CNS-2019 Workshop, Barcelona, Spain
Neuronal Oscillations: Mechanisms, Computational Properties and Functionality
Oscillations at various frequency ranges have been observed in several brain structures (hippocampus, entorhinal cortex, olfactory bulb and others). They are believed to be important for cognitive functions such as learning, memory, navigation and attention. These rhythms have been studied at the single cell level, as the result of the interaction of a neuronís intrinsic properties, at the network level, as the result of the interaction between the participating neurons and neuronal populations in a given brain region, and at higher levels of organization involving several of these regions. Recent advances in this field have benefited from the interaction between experiment and theory, and models with varying levels of detail.
The purpose of this workshop is to bring together modelers, experimentalists and theorists with the goal of sharing and discussing their current results and ideas on the underlying mechanisms that govern the generation of these rhythms at various levels of organization, and their functional implications.
Following the tradition of this workshop we have reserved slots for students and postdocs to speak and we will allow for ample time for discussion by keeping the talks relatively brief. With the goal of making this workshop as inclusive as possible, time permits, we will be happy to include additional contributed talks from scientists not included in this list.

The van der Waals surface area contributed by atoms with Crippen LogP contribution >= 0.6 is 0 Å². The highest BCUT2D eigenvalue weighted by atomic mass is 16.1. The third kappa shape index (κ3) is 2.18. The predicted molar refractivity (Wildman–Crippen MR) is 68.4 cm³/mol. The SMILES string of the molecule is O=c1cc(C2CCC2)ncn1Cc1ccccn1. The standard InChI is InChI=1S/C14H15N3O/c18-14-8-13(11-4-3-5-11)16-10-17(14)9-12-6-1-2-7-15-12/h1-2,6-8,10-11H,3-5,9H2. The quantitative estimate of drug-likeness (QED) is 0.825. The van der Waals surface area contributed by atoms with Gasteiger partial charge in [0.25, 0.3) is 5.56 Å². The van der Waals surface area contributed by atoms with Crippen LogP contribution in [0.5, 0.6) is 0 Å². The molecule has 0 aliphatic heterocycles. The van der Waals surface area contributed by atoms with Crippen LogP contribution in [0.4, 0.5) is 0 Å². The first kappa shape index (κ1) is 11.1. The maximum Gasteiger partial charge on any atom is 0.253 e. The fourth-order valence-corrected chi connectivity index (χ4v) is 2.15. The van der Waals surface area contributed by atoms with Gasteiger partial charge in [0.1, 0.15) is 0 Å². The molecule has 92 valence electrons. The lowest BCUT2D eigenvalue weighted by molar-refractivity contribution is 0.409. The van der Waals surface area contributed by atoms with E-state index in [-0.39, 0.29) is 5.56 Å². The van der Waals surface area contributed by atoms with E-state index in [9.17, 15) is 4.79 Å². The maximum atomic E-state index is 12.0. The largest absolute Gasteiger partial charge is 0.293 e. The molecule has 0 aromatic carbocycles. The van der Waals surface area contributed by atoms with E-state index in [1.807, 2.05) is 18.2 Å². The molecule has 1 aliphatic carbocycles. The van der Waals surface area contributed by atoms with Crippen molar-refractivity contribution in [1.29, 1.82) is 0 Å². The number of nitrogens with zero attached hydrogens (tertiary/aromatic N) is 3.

This year we will incorporate a new modality of participation by calling for a spontaneous five minutes long data blitz where interesting students and postdocs can briefly present their work and contribute to the discussion.
All talks will be held in Aula Capella on July 17.
|09:30 - 09:40||Welcome notes|
|09:40 - 10:10|| Nikolai Axmacher, Ruhr-Universitat, Bochum, Germany
Oscillations as an interface between single cells and networks: the case of grid representations
|10:10 - 10:40|| Karim Benchenane, ESPCI/CNRS, France
Dissociation of fear initiation and maintenance by breathing-driven prefrontal oscillations
|10:40 - 11:10|| John White, Boston University, MA, USA
The Biophysical Bases and Consequences of Correlated Activity in Hippocampus
|11:10 - 11:40|| Coffee/tea break
|11:40 - 12:10|| Jozsef Csicsvari, IST, Austria
Assembly reactivation dynamics are governed by ripple and gamma oscillations
|12:10 - 12:40|| Wilten Nicola, Imperial College London, U.K.
The rhythms of the hippocampus can be functionally interpreted as the operations of a Hard Disk Drive
|12:40 - 13:10||Alexandra Chatzikalymniou, University of Toronto, Canada
Linking abstract computational models of theta rhythms with biologically sophisticated models, guided by a common experimental foundation
|13:10 - 14:30|| Lunch break
|14:30 - 15:00||Adrien Peyrache, McGill University, Quebec, Canada
A link between dynamics and function in the anterior thalamus
|15:00 - 15:30||Dan Levenstein, NYU, USA
Excitable dynamics of NREM sleep
|15:30 - 16:00||Imre Vida, Charite, Berlin, Germany
Perisomatic and dendritic inhibitory mechanisms in gamma and fast oscillations in hippocampal networks
|16:00 - 16:20|| Coffee/tea break
|16:20 - 16:50||Bijan Pesaran, NYU, USA
Dynamic modulation of network excitability mediates multiregional communication in the primate brain
|16:50 - 17:20||Carmen Canavier, Louisiana State University, USA
Mechanisms of Inhibitory Interneuronal Network Synchrony for Type 1 versus Type 2 Excitability
|17:20 - 17:50|| Farzan Nadim, NJIT/Rutgers, USA
Distinct mechanisms underlie electrical coupling resonance and membrane potential resonance
|17:50 - 18:20|| Horacio G. Rotstein, NJIT/Rutgers, USA
Resonance-based mechanisms of generation of oscillations in networks of non-oscillatory neurons
|18:20 - 18:45||Data blitz|
The workshop will consist of:
Workshop will run for one day. Attendance is open to all CNS attendees.
Horacio Rotstein (e-mail, Web page)
Adrien Peyrache (e-mail, Web page)
Vassilis Cutsuridis (e-mail, Web page)